Last year, President Bush set aside a large tract of coast off the northern Hawaiian Islands as a marine protected area (MPA) and National Monument. Politically, islanders tell me, this was not too difficult because U.S. fishing interests in the northern Hawaiian islands are relatively small. In the main islands, it's a different story.
At present, only 0.3% of the the main Hawaiian islands' coast is protected. Scientists, such as NOAA's Alan Friedlander (lead author on a study published in April's Ecological Applications on main Hawaiian island MPA's) believe that 20% of the coast needs protection to rebuild fish stocks. Friedlander's work has shown that total fish biomass in main island protected areas was 2.7 times greater than the biomass in comparable unprotected areas.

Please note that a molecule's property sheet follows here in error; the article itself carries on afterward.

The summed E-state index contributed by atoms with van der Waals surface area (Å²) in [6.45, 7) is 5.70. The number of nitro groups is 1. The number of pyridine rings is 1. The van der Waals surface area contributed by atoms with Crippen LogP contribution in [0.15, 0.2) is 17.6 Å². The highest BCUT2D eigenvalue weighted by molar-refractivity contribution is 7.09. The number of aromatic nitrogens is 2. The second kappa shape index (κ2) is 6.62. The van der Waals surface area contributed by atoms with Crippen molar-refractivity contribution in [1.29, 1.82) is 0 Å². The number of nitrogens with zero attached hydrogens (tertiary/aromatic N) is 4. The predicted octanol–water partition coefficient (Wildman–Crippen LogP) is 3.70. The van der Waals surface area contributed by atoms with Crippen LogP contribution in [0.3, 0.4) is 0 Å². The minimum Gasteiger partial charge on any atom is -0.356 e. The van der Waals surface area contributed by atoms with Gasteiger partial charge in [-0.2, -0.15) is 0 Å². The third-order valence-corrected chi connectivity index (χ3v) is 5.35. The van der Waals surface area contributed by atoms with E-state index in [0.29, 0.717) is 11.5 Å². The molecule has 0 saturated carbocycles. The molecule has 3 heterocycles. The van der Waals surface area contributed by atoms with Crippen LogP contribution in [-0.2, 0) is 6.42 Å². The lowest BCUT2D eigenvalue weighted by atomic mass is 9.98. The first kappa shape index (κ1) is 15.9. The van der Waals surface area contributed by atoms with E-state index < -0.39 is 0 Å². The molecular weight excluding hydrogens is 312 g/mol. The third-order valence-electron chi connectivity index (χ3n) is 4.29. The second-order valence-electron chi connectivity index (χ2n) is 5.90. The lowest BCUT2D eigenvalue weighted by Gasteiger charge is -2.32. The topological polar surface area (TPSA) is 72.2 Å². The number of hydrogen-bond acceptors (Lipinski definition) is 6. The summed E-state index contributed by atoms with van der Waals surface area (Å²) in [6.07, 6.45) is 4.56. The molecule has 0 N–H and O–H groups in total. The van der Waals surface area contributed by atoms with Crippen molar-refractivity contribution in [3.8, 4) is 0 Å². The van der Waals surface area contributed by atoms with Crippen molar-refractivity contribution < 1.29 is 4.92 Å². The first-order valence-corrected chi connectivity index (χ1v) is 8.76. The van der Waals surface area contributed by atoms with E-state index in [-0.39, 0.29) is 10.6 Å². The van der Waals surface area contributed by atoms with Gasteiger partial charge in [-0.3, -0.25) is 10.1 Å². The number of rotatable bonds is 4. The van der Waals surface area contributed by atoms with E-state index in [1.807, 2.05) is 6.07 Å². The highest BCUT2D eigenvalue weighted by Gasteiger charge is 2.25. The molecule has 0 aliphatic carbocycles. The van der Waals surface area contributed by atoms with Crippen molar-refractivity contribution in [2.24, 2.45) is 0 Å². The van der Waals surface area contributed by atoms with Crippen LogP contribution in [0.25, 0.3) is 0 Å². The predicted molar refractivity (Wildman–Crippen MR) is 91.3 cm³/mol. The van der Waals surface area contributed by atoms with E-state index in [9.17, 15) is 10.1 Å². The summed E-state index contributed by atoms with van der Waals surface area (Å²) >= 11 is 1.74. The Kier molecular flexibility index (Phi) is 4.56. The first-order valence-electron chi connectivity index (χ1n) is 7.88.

Who might oppose a proposed 20% protection? First, any one of the state's estimated 260,000 unlicensend anglers (the waters off of Kona are scoured by boats like 'Bite Me' and the sportfishers onboard who are paying huge sums to catch huge fish). Also, the Western Pacific Regional Fishery Management Council (Wespac), whose chair is also president of the Hawaii Longliners Association. To further the conflict of interest, islanders report Wespac receives royalties from its fisheries. Worried about future conservation initatives, opponents have put a 'right-to-fish' bill into action that would stymie protection efforts.